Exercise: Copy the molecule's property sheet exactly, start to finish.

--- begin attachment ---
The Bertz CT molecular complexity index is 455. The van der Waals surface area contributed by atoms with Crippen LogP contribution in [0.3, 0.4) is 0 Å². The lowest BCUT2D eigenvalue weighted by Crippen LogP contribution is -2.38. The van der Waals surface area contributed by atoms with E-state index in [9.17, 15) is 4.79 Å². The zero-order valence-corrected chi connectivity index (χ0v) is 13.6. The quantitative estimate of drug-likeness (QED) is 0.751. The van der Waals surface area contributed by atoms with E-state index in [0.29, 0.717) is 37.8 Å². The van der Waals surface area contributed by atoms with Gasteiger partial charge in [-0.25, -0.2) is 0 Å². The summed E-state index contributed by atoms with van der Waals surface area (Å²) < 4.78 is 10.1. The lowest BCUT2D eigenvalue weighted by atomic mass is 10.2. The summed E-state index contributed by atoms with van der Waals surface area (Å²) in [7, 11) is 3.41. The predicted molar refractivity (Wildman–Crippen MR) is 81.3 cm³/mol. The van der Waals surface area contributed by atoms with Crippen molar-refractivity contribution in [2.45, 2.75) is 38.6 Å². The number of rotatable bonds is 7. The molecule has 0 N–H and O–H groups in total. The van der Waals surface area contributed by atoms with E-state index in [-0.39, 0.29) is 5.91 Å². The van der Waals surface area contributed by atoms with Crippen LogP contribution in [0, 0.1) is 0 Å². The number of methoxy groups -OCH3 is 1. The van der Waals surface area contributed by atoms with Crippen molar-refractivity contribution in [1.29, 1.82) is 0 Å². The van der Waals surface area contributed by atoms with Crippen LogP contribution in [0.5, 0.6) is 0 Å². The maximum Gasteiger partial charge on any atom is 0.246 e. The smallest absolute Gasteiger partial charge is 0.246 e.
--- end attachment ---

The Bertz CT molecular complexity index is 455. The van der Waals surface area contributed by atoms with Crippen LogP contribution in [0.3, 0.4) is 0 Å². The lowest BCUT2D eigenvalue weighted by Crippen LogP contribution is -2.38. The van der Waals surface area contributed by atoms with E-state index in [9.17, 15) is 4.79 Å². The zero-order valence-corrected chi connectivity index (χ0v) is 13.6. The quantitative estimate of drug-likeness (QED) is 0.751. The van der Waals surface area contributed by atoms with E-state index in [0.29, 0.717) is 37.8 Å². The van der Waals surface area contributed by atoms with Gasteiger partial charge in [-0.25, -0.2) is 0 Å². The summed E-state index contributed by atoms with van der Waals surface area (Å²) < 4.78 is 10.1. The lowest BCUT2D eigenvalue weighted by atomic mass is 10.2. The summed E-state index contributed by atoms with van der Waals surface area (Å²) in [7, 11) is 3.41. The predicted molar refractivity (Wildman–Crippen MR) is 81.3 cm³/mol. The van der Waals surface area contributed by atoms with Crippen molar-refractivity contribution in [2.45, 2.75) is 38.6 Å². The number of rotatable bonds is 7. The molecule has 0 N–H and O–H groups in total. The van der Waals surface area contributed by atoms with E-state index in [-0.39, 0.29) is 5.91 Å². The van der Waals surface area contributed by atoms with Crippen LogP contribution in [0, 0.1) is 0 Å². The number of methoxy groups -OCH3 is 1. The van der Waals surface area contributed by atoms with Crippen molar-refractivity contribution in [1.29, 1.82) is 0 Å². The van der Waals surface area contributed by atoms with Crippen LogP contribution in [0.5, 0.6) is 0 Å². The maximum Gasteiger partial charge on any atom is 0.246 e. The smallest absolute Gasteiger partial charge is 0.246 e.